I'll gladly take these few quirky spices in a dish of otherwise tasty and nutritious thought, as his articles almost always offer, to the ancient pile of puss-ridden leftovers at the back of the refrigerator offered as wisdom in nearly all other quarters of our profession.

Cabby
Thursday, July 29, 2004

The constant arbitrary distinctions this industry makes between programmers and anybody else on the planet is really tired.  Where does this nonsense come from? The enfeebled egos of million cubicle bound code monkeys?  It's almost as if in the last 30 years or so an entirely new generation of people were born that had undergone some evolutionary quantum leap.

This "great hacker" stuff is fatuous rubbish. Honestly, I don't think I've ever seen so much utter drivel condensed into a single article.

pffft..
Thursday, July 29, 2004

Ugh, Java fanboy backlash

_
Thursday, July 29, 2004

> ...And java girls of course

Huh? What are girls?


Thursday, July 29, 2004

Aside from his anti-Java bigotty, the thing that sticks in the gullet is the self-congratulation. He really does think the sun shines out of his behind. His book 'Hackers and Painters' is full of it.

Take a look at the review here:

http://www.techbookreport.com/tbr0095.html

x
Thursday, July 29, 2004

"Ugh, Java fanboy backlash"

Nice Troll.

TheGeezer
Thursday, July 29, 2004

I'm the greatest hacker the world has ever seen.

I'm hacking all of you fools right now and you don't even know it.

That's how good I am.

Mr.Fancypants
Thursday, July 29, 2004

Me thinks Mr Graham gets most of his "insight" from JOS; from the discussions WE have here. Note the offices cubicles thing. Apart from that he doesn't really display any insight.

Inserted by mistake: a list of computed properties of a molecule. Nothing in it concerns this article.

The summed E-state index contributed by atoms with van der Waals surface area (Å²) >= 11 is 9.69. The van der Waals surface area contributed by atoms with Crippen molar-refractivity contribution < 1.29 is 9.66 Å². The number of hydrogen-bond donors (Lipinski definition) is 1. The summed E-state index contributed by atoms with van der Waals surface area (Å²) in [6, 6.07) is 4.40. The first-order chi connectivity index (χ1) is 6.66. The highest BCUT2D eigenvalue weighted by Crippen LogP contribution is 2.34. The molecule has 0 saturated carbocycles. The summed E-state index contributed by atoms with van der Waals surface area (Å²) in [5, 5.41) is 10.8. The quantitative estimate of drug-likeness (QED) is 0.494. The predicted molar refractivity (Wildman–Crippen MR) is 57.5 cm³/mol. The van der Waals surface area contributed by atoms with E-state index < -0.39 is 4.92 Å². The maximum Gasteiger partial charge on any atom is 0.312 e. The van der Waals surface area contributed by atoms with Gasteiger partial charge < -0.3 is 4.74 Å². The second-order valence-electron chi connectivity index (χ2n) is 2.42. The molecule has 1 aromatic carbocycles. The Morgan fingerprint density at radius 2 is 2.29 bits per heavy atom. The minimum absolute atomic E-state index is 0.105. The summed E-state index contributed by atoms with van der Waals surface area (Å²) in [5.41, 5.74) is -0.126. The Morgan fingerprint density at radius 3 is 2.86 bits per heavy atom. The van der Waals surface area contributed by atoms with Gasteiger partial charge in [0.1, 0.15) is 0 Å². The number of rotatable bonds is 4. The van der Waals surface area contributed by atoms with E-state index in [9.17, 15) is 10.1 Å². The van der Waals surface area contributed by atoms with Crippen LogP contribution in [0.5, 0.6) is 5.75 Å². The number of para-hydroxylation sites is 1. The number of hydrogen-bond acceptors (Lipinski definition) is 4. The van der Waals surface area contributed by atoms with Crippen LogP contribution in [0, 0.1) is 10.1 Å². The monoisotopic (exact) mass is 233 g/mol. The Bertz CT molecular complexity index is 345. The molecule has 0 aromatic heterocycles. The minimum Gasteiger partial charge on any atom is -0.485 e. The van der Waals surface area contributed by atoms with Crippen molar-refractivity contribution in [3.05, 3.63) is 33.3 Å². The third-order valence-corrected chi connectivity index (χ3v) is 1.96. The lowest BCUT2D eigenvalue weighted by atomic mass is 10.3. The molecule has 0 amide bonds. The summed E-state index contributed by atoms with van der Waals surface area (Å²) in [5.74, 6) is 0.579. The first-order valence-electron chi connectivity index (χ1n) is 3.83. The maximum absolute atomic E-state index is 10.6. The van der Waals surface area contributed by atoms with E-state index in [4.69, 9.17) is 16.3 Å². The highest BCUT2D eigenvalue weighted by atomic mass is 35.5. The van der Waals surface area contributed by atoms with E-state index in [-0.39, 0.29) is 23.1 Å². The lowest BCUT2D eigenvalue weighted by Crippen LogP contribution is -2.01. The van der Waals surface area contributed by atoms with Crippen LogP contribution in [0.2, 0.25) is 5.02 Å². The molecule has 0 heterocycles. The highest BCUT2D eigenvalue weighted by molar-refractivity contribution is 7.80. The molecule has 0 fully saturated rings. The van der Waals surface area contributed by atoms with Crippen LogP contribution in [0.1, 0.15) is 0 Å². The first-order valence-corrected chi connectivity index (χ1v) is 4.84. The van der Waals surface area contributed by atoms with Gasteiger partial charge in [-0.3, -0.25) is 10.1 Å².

Management material
Thursday, July 29, 2004

>> They generally feel that they're stupid and lazy, that their brain only works properly one day out of ten, and that it's only a matter of time until they're found out.

Oh my God. This is EXACTLY how I feel!

Alex
Thursday, July 29, 2004

For such an intelligent and educated guy he sure seems unable to assemble evidence from anything outside his immediate experience.  He doesn't think it's possible to identify hackers but he knows they prefer Python over Java?  I admit, my experience is that UNIX fanatics tend to be far better than Windows NT proponents, but I am not egomaniacal enough to consider this an indisputable fact.

Especially revealing is the way he says that disparities in wealth or income may not be as bad as "we" thought.  Who is "we"?  I never thought that.  I know a lot of people who never thought that and I have seen many people on TV clearly not thinking that and I have read many articles by people who clearly don't think that.

Somehow in this guys mind "we" all were under that misaprehesion until the day he reasoned out that it might not be true.  I will stop now before I start ranting about how disparities in wealth and income aren't bad.

name withheld out of cowardice
Thursday, July 29, 2004

"He doesn't think it's possible to identify hackers but he knows they prefer Python over Java?"